Transactional data

Transactional data is exactly what it sounds like: information about your customers’ purchases. This could include but is not limited to:

  • Whether they tend to buy online or in-store
  • Which items they purchased or returned
  • How many items were bought 
  • Whether buyers used online or physical coupons
  • How often your customers shop and how recently
  • Which products were left in carts and where in the customer journey that occurred
  • Which events they registered for
  • The full value of each transaction and lifetime value of an individual customer

This is rich, first-party data that can offer meaningful insights. Is there a certain sweater that’s returned often? Food for thought for your design team. Which web page trips up would-be shoppers, causing them to abandon virtual carts? Useful information for your UX and web teams. Does a certain region consistently shop online? Are some products frequently bought together? Maybe it’s time to shutter your brick-and-mortar location and invest more heavily in digital marketing for that part of the country.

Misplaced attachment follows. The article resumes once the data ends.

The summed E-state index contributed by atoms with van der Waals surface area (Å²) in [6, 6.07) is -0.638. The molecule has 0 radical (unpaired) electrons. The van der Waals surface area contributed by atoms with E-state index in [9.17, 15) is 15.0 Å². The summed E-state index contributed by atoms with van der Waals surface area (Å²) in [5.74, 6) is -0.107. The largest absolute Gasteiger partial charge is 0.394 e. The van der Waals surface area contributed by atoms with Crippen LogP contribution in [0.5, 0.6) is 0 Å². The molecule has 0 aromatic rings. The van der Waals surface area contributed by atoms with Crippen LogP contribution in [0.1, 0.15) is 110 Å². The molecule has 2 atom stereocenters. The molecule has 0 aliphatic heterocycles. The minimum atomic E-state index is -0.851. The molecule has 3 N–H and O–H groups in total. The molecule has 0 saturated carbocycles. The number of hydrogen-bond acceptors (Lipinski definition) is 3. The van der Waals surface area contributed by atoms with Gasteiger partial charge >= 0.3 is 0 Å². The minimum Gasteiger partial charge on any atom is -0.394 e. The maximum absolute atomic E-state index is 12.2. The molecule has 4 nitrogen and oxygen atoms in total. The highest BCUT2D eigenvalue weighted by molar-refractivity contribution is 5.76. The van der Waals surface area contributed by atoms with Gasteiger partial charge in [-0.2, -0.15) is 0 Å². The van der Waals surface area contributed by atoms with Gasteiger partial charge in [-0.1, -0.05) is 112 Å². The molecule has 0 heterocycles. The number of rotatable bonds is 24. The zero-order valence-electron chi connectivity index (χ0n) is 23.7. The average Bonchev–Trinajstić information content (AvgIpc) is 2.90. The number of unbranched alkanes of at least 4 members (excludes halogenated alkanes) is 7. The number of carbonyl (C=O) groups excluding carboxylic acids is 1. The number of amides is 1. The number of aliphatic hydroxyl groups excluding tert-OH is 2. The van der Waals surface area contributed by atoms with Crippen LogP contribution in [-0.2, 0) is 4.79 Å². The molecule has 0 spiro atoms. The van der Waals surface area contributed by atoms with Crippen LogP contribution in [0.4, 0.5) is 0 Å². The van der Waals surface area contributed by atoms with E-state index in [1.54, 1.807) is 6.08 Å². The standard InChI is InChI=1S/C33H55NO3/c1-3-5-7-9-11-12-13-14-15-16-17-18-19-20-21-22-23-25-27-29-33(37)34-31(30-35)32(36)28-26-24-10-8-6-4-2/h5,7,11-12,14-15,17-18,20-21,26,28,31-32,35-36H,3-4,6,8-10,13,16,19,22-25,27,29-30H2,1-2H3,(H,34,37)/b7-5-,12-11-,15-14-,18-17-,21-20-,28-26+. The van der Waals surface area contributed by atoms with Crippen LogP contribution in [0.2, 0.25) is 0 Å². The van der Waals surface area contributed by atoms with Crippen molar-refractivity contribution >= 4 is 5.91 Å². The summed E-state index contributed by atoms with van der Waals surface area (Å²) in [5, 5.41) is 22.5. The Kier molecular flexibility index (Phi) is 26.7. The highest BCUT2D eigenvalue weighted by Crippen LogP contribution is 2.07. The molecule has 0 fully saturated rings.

You see, then, the possibilities that transactional data holds for your business. Combined with profile data, transactional data allows businesses to further enhance their marketing. Not only would an email campaign greet them by their name, for example, it would also alert them of the special in-store yoga classes taking place next week and recommend related products — leggings made by the brand they buy regularly or in the mauve color most of their purchases seem to be. 

Such targeted marketing is even desired by some: In our 2022 CX Trends Report, we found that the number of consumers open to sharing their data in exchange for better experiences has grown since 2020 — those very comfortable with such an exchange rose 7% percent between then and now, while those fairly comfortable with it also rose from 42% in 2020 to 49% in 2022.